But this is not small, and it is not hard to research. It took me less than 10 minutes to find the facts behind all of these things. It is a very big, very serious charge you have brought- you said a bunch of very good people, who are very important parts of our communities, are liars. Active liars. In no community- blogging or otherwise- is it acceptable to bring such a serious charge without very serious evidence or without some other excuse. Here, there is no excuse.

Anonymous said...

Gustavo Carneiro wrote:
>> "Hey, guys. First of all, I did not know by humble blog was know by you guys"

This theory/essay was submitted to linux today. ~ 1,000 views so far.

Gustavo Carneiro said...

> This theory/essay was submitted to linux today. ~ 1,000 views so far.

Eek! :-/

Here's an example of data mining gone terribly wrong :-(

Trust me, I would have been a _lot_ more careful with names and checking for facts had I known the post had such a level of exposure...

Garoth said...

Yeah, disappointing. RedHat's been supporting Linux for so very long now. This article was also picked up by Linux.com/Newsforge and linked from the main homepage. Expect about a zillion hits.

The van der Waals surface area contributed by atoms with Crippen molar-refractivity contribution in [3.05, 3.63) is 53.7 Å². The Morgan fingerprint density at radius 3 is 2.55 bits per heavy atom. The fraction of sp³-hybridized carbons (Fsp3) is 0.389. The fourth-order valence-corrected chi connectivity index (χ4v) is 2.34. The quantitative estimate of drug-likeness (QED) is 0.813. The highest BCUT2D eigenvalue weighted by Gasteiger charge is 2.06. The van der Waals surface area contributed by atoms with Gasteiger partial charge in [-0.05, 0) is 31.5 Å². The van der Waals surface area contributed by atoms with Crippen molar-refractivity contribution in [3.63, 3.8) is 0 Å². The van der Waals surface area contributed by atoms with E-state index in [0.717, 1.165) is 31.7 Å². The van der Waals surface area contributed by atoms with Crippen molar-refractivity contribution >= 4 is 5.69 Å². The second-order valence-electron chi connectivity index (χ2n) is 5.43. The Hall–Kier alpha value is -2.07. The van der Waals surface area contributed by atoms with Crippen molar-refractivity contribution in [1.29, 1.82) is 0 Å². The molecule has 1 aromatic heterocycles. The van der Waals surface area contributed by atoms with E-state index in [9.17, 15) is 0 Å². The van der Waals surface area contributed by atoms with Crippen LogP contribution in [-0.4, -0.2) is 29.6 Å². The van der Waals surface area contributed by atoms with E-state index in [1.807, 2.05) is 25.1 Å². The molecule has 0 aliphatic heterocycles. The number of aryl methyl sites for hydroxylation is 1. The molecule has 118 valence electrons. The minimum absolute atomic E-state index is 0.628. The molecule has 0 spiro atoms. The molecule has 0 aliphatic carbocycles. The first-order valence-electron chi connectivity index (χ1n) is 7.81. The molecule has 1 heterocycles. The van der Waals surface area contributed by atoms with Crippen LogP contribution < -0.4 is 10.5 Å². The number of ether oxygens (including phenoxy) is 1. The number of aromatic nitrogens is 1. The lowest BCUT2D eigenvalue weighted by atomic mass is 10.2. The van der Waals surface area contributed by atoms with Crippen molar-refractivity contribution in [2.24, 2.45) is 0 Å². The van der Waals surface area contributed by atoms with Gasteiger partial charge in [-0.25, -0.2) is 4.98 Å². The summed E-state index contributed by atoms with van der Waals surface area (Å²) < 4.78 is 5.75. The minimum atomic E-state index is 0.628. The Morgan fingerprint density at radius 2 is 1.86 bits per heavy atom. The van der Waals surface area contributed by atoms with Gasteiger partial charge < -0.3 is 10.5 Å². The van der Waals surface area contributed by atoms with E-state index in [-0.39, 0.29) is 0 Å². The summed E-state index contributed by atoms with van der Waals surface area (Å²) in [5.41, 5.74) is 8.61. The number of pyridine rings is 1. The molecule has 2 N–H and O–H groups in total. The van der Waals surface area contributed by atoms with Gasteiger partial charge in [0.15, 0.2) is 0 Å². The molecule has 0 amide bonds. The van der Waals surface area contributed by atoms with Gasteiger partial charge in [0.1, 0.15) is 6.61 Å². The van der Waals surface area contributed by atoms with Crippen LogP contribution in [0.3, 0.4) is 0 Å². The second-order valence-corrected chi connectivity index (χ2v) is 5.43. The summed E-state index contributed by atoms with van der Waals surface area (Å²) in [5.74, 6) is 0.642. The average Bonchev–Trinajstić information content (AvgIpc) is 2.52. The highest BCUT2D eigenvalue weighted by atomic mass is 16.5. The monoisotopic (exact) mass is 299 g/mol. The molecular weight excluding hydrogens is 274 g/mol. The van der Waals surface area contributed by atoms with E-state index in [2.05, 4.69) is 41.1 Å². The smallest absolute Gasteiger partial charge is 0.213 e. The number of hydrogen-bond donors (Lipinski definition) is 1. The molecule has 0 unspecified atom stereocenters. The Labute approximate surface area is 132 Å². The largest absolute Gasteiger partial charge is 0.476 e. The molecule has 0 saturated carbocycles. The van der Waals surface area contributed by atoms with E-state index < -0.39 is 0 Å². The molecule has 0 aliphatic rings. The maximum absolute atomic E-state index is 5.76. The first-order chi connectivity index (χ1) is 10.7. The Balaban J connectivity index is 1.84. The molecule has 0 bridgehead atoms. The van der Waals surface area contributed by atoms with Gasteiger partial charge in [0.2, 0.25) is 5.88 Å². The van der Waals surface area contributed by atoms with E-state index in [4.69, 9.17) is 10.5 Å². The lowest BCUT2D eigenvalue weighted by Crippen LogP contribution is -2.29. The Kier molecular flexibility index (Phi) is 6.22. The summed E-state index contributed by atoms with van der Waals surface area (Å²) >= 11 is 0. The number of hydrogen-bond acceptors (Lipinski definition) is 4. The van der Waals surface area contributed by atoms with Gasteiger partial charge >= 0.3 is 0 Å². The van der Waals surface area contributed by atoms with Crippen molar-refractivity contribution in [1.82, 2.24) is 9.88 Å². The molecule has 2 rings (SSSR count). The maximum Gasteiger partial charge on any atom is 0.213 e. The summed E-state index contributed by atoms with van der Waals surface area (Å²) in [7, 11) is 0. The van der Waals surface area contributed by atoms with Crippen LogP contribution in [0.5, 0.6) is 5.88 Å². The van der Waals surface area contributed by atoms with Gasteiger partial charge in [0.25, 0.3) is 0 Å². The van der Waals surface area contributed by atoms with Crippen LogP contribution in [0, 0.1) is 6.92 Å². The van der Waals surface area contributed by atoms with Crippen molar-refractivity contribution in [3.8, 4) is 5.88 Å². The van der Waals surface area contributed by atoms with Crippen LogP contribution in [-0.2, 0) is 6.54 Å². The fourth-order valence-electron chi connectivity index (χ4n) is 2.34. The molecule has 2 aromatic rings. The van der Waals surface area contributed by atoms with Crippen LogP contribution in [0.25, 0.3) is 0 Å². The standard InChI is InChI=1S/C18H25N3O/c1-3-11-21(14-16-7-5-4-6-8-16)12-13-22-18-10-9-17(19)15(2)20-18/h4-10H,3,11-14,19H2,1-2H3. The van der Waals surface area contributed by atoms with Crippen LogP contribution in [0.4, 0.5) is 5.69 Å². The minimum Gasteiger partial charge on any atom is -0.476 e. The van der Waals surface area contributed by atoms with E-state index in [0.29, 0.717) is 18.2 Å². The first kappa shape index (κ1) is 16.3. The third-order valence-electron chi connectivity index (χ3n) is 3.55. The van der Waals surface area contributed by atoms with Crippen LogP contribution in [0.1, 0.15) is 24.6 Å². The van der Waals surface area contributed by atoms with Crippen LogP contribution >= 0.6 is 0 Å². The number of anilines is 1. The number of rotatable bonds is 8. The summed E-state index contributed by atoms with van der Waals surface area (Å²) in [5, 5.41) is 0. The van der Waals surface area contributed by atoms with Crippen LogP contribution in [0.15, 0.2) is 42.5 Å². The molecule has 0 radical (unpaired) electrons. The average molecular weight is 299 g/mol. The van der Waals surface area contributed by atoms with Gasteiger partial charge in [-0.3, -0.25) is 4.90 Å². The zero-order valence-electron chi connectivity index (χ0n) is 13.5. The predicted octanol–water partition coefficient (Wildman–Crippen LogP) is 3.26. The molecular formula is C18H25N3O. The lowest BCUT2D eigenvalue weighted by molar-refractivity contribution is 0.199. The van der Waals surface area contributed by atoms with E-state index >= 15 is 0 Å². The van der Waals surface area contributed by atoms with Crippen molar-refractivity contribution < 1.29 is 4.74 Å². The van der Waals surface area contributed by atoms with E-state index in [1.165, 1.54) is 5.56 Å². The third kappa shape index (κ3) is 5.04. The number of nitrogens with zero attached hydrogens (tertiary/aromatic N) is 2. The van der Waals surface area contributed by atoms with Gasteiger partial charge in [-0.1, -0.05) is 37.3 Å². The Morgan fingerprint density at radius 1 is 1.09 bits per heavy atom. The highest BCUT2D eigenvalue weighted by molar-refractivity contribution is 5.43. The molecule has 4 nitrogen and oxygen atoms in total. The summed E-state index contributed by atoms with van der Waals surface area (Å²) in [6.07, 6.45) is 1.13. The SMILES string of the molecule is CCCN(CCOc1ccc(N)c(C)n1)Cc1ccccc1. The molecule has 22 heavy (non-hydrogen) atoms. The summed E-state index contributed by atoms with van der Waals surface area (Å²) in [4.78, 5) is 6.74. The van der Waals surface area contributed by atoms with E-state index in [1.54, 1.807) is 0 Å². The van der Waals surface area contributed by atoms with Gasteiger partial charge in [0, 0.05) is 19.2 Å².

You should be proud, though, that two of the top Gnome community members personally came down here to tell you off. :)

paul_one said...

Ermmm.... Sorry - but I can't see what's 'evil' in Redhat hiring people to start opensource projects which everyone can/does benefit from.

Other than that you just seem to want to show redhat asking developers with potential to be paid to develop.

Also, how does step 6 work seeing as how redhat's model works on support contracts, and not selling a 'product' (as such).

Anonymous said...

This is ridiculous nonsense!

I started to work on PA years before RH showed interest in me. This is a really, really dumb conspiracy bullshit.

Lennart